This Preserve should be a Community destination for Niantic game players, but unfortunately because markers like these, memorial benches/trees with permanent plaques placed in metal or concrete cannot get approved, the Community will not schedule events at this location. There are very few footbridges, fishing piers or other interesting unique items that have been created into portals, but those that have been are concentrated in one or two areas. This is the type of place that is exactly what Niantic describes as a place to walk around, discover with friends, or sit and enjoy the surroundings. However, because of the lack of clarity for items like these, it is having the opposite effect and keeping Community members away,
Exactly what I was going to say. If a trail is many KMs long, a person nominating a sign on that trail may not even be aware that other aspects of the trail has been accepted (e.g. "the start"). Trails can be hundreds of KMs long in case so may even be impossible to for a nominator to check if something else on the trail has been nominated.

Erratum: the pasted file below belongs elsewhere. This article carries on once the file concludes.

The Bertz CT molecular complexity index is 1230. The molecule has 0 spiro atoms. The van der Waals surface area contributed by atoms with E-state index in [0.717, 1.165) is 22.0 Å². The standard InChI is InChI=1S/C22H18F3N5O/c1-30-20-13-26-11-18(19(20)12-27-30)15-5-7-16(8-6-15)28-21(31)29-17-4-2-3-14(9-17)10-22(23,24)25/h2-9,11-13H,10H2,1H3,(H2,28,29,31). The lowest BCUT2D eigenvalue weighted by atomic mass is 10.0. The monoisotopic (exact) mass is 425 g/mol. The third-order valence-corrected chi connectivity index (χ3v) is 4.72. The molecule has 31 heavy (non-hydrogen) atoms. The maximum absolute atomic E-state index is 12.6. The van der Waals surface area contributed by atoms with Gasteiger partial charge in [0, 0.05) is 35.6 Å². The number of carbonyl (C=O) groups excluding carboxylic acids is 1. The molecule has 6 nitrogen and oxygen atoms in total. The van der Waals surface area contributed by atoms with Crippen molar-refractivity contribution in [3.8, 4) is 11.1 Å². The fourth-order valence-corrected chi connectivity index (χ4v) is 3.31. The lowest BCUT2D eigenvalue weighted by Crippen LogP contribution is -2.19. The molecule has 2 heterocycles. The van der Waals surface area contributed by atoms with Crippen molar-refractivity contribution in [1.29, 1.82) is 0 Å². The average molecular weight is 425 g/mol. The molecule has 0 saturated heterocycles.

As far as I'm concerned, each marker is acceptable, every trail has multiple points you can join, so you can't say the start and the end is the only acceptable ones as people will start and end at completely different points, not to mention several walking and hiking trails go through the middle of nowhere, so every trail marker wluld be unique to the area around it
Here in Germany the trail markers will get rejected most of the time. I followed some discussions on this topic in various wayfarer communities. There seem to be four reasons for those rejections.
The trail markers are mass produced.
This reasons is simply false most of the time. Most often there are directional markers along with distance markers and a plaque of the trail which contains the logo, the name or the code of the trail. You will not find two of those trail markers which are the same because the directions and distances change.